A Syrian refugee boy stands in front of his family tent at a makeshift camp for migrants on the island of Lesbos, Greece. Reuters
Christos Christou, The Independent
I have just come back from the Greek islands, and I was shocked by what I saw and by the accounts I heard from my colleagues on the ground.
They told me about a 12-year-old boy who came to our clinic in Moria, on Lesbos, after repeatedly self-harming by cutting his head with a knife. And they told me about another child, a nine-year-old girl with serious injuries from a bomb blast in Afghanistan. She was still smiling when she arrived in Greece. But in the months she’s been trapped on Lesbos she has stopped talking, stopped eating, and completely withdrawn from life.
They have survived war and persecution, but months in unsafe and miserable places like Moria have driven many of our child patients over the edge, to self-harm and thoughts of suicide. It is for these children, and for all the other people you continue to trap on the Greek islands, that I feel compelled to address this letter to European leaders today.
Children are not the only ones who are vulnerable. There are currently nearly 40,000 men, women and children trapped on the Greek islands.
People who survived torture are made to share tents with complete strangers for months on end. Survivors of sexual violence tell our team in Vathy, on Samos, that they are too scared to use the toilets at night. Our teams have identified these people, but many of them are not considered vulnerable by the Greek authorities and so their needs disappear in the cracks of labyrinthine administrative procedures.
Over the last four years, the humanitarian situation has got worse, not better. One woman, a kid and a 9-month-old baby have died only in the last three months for the unsafe and appalling conditions in Moria and the lack of adequate care. They were looking for safety in Europe, they found death in a European reception centre.
The situation is comparable with what we see after natural disasters or in war zones in other parts of the world. It is outrageous to see these conditions in Europe – a supposedly safe continent – and to know that they are the result of deliberate political choices.
Rather than acknowledging the human cost of your approach, you continue to call for a more forceful implementation of the EU Turkey deal. You even consider more brutal measures, like the Greek government’s recently announced plans to convert the hotspots into mass detention centres, and to accelerate deportations.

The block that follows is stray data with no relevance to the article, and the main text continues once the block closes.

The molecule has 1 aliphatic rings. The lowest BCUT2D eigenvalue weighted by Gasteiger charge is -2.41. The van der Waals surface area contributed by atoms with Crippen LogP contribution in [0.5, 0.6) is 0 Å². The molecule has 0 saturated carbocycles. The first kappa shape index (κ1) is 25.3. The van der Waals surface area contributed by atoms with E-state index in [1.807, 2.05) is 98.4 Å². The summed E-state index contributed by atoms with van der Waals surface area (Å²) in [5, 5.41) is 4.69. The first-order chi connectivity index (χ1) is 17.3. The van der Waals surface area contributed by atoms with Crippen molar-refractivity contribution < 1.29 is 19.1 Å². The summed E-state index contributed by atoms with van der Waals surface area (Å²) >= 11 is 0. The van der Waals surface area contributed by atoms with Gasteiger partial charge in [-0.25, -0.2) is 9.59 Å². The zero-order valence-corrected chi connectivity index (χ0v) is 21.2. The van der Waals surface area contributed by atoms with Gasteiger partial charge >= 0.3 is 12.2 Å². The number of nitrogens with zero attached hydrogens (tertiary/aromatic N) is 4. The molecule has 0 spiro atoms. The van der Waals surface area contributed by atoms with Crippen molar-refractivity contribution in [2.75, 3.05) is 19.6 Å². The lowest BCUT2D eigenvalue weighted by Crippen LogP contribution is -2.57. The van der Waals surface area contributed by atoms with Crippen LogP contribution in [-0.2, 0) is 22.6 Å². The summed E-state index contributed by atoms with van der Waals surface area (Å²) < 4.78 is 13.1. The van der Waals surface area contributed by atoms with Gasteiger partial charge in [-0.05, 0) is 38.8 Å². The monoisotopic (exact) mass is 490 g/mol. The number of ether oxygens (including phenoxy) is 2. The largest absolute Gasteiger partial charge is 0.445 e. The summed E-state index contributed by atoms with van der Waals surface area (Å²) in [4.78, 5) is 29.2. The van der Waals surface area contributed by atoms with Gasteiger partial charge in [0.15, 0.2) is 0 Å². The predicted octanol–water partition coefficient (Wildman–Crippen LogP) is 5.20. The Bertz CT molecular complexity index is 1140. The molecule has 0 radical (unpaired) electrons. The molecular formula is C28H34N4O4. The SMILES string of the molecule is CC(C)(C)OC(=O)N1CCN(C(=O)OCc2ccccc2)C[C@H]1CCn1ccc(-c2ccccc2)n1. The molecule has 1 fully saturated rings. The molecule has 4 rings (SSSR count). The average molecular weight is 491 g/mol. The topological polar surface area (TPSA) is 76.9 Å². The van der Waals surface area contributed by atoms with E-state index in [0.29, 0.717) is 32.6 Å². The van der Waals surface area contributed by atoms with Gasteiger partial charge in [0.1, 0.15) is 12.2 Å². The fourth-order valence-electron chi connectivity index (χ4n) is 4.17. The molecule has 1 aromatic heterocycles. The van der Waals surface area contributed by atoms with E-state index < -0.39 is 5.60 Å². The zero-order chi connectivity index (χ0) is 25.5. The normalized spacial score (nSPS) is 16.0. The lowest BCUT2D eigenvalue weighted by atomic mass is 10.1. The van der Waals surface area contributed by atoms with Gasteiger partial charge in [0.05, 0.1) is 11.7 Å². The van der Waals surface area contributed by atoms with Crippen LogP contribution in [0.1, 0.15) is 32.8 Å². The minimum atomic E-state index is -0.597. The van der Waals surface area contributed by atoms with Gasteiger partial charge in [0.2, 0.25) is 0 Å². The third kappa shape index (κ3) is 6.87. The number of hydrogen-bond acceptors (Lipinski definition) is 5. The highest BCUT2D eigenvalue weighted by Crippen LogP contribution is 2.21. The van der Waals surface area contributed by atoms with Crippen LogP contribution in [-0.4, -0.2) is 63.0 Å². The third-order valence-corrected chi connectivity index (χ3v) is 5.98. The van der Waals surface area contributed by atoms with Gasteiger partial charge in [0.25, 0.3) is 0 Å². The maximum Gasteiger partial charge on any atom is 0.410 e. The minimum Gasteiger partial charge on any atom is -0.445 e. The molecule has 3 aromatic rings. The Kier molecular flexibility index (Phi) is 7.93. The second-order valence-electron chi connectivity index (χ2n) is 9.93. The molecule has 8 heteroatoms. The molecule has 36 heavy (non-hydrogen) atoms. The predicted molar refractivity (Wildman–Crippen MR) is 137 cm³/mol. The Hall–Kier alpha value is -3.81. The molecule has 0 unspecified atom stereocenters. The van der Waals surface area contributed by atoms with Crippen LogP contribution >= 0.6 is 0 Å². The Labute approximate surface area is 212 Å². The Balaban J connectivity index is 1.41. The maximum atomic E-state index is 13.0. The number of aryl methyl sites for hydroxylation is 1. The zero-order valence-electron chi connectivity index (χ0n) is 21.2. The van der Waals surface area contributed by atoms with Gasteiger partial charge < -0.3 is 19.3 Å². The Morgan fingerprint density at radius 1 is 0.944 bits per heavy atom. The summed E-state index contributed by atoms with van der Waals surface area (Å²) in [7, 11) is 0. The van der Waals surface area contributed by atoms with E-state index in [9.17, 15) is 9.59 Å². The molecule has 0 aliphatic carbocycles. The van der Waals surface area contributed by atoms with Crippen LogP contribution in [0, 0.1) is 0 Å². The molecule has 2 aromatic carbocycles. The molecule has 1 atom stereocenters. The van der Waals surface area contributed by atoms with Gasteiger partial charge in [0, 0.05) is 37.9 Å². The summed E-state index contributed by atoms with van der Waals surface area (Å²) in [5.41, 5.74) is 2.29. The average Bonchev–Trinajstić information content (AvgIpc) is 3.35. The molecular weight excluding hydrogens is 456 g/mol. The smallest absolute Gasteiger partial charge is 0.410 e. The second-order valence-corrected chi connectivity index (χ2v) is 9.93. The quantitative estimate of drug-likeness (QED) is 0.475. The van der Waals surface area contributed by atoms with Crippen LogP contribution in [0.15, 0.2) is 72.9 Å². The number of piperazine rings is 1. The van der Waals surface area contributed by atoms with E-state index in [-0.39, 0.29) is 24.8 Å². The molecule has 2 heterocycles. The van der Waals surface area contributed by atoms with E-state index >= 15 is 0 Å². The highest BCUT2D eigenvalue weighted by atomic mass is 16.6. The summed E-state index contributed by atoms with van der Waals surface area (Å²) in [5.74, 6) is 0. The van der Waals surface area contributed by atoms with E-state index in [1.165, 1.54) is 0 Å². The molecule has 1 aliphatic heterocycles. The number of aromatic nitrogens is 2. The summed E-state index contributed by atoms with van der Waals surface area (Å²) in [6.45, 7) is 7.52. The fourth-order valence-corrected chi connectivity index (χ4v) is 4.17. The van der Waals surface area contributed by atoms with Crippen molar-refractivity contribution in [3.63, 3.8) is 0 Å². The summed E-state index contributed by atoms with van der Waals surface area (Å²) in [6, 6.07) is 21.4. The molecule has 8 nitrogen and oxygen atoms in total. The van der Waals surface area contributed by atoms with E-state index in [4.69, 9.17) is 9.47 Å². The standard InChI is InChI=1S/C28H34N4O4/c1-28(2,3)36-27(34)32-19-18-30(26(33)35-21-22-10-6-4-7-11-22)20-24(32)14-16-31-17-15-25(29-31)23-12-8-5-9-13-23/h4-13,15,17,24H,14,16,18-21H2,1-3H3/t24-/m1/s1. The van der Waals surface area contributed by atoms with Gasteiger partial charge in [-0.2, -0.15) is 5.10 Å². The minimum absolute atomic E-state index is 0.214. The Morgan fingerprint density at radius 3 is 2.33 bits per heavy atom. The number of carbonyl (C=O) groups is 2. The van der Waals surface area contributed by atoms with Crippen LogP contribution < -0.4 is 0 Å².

Stop this madness. After four years, it should be clear to you that policies which attempt to deter people from coming to Europe will only result in more deaths and suffering.
From the chaotic cycle of suffering you have created in the Mediterranean and Libya, to the violent pushbacks in the Balkans, where thousands are forced to live in inhumane conditions, the harm these policies are producing is immeasurable. And the same measures of pushbacks, containment, arbitrary detention, discrimination and abuse are increasingly being replicated on a global scale.
No political reasoning can justify measures that deliberately and consciously inflict harm – and we have repeatedly warned you these policies do. Stop ignoring it, stop pretending that they don’t.
European governments, including the UK, must support humane policies which relieve suffering and put an end to this intolerable limbo on the Greek islands. It is outrageous that the UK government has not made any significant commitment to resettle people trapped in Greece. Meanwhile, men, women and children live in misery and fear. As the general election and Brexit loom, these people must not be forgotten.
As a medical doctor representing a humanitarian organisation, I am outraged to see how Europe has justified and normalised this suffering, as if it were an acceptable price to pay to keep as many people as possible out of Europe.
As MSF, we can’t accept this blatant dehumanisation. No matter what assistance we provide to our patients, afterwards we have to send them back to the conditions which are making them ill, conditions that you have deliberately created.
There is little that our teams can do to stop this cycle of suffering – we don’t have the treatment for it.
It is in your hands. You must find the political will to act, now. This human tragedy needs to stop. Stop this deliberate collective punishment of people in search of safety in Europe. Urgently evacuate the most vulnerable people from these centres to safe accommodation in other European states. End the policy of containment. Break, once and for all, the cycle of suffering on the Greek islands.
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